Civil War Transcendence, part 284


As we walked down the mountain, I checked my pocket watch. It was barely 9:00 am. It seemed like half the day had already passed instead of just two hours.  As I replaced the timepiece, I witnessed the sun break through the scud layer of clouds and cast a brilliant sheen on the valley before us. The brightness made me squint and tear up from the sudden assault on my eyes.


I let out a sigh and thought, “Well, there goes the protection of the fog. It’ll be burnt off before you know it.”

For some reason, I began to contemplate my ever changing orders lately. First, I was required to direct our forces from our Potomac River camp to Pleasant Valley. Second, I had to personally engage in two fights to get us here. Third, I was sent to scout out Crampton’s Gap to see what the situation was up there. Fourth, I directed three cavalry companies to their present deployment. Fifth, I was responsible for getting the two cavalry companies to their present position in a tree line at the base of South Mountain. Sixth, I was originally designated to lead our forces in case Mosby went down.  Thank heavens, that order had been replaced by making sure the cannon we captured from the Yanks gets to the top of Crampton’s Gap.

I probably have left out some other orders over the last two days, but that was it in a nutshell.  I made a vow to myself: “If I make it out of here alive, I’m retiring from the Army.“

Mosby was met by a courtier when we reached our horses.  They spoke in whispered tones for a moment. Mosby turned and beckoned me to join them.

He pointed to the north and said, “Thar moving quickly. Tha head of their column is already at Locust Grove, which is nawth of Rohersville. Our boys at Rohersville Station probably got ‘em in their sights already. I ‘spect they’ll be at Gapland in another two hours.”

I nodded in agreement.

Mosby turned to me and queried, “How ya gonna hit ‘em?

“Greenley’s company is already headed northwest on the Townsend Road toward the valley pike. Once we break out of the protection of tha woods, if’n we swing due north, we can skirt around a small ridgeline and hopefully stay out of sight of tha Yank artillery contingent. If ya could provide a diversion, we can come on line and hit tha Yanks a surprise blow in their flank. I don’t know what protection tha Yank artillery will have, but any  attack y’all could make would help us immensely. Also, I ‘spect that Captain Reedy’s northern blocking force won’t be too far behind us and can help us too.”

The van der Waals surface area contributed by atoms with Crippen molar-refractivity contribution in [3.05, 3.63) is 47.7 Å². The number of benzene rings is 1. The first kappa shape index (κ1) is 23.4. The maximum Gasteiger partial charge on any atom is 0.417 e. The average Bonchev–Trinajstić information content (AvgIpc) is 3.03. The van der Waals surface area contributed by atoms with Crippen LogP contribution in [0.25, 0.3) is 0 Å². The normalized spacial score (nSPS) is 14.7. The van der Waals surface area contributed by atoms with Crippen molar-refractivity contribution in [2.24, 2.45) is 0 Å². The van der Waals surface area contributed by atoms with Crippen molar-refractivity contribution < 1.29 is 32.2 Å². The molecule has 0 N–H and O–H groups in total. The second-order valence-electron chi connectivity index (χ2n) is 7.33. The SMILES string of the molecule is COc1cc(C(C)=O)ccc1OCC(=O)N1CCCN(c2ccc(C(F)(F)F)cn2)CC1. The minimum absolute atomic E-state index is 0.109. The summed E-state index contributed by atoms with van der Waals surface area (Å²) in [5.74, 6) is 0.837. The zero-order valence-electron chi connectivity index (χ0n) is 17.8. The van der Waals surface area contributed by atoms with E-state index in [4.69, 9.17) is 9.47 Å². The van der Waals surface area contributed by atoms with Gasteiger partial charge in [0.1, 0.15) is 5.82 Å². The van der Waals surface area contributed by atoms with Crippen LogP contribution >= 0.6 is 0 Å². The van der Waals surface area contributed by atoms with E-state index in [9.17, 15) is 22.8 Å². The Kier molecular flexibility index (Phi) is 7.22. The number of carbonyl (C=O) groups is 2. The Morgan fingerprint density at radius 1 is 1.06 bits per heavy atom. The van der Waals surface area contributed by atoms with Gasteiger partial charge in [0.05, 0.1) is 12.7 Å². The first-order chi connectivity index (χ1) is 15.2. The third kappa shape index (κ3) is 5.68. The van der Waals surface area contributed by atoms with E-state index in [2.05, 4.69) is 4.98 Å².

Mosby grinned and nodded his agreement. He turned to one of his courtiers and issued an order for Captain Greenley to join us.

As the courtier walked down the road on his mission, I went in search of Stonewall.  I found him sedately standing next to the tree where I had left him an hour ago. As usual, I hadn’t encumbered him in any way, but he had stayed where I left him.  I gave him a quick massage, during which I uttered, “t’won’t be long now.” He snorted and went into his meditative state. I just wished I could be as calm as he was.





About Civil War Reflections

Vernon has been a Civil War buff since childhood, but had been inactive in Civil War history for over two decades. However, in the early 1990s his interest was rekindled after watching Ken Burns’ “Civil War Documentary” on PBS. He particularly became interested in the Battle of Antietam (Sharpsburg) and decided to learn more about this epic struggle.
This entry was posted in Time Travel. Bookmark the permalink.

Leave a Reply

Fill in your details below or click an icon to log in: Logo

You are commenting using your account. Log Out /  Change )

Google+ photo

You are commenting using your Google+ account. Log Out /  Change )

Twitter picture

You are commenting using your Twitter account. Log Out /  Change )

Facebook photo

You are commenting using your Facebook account. Log Out /  Change )


Connecting to %s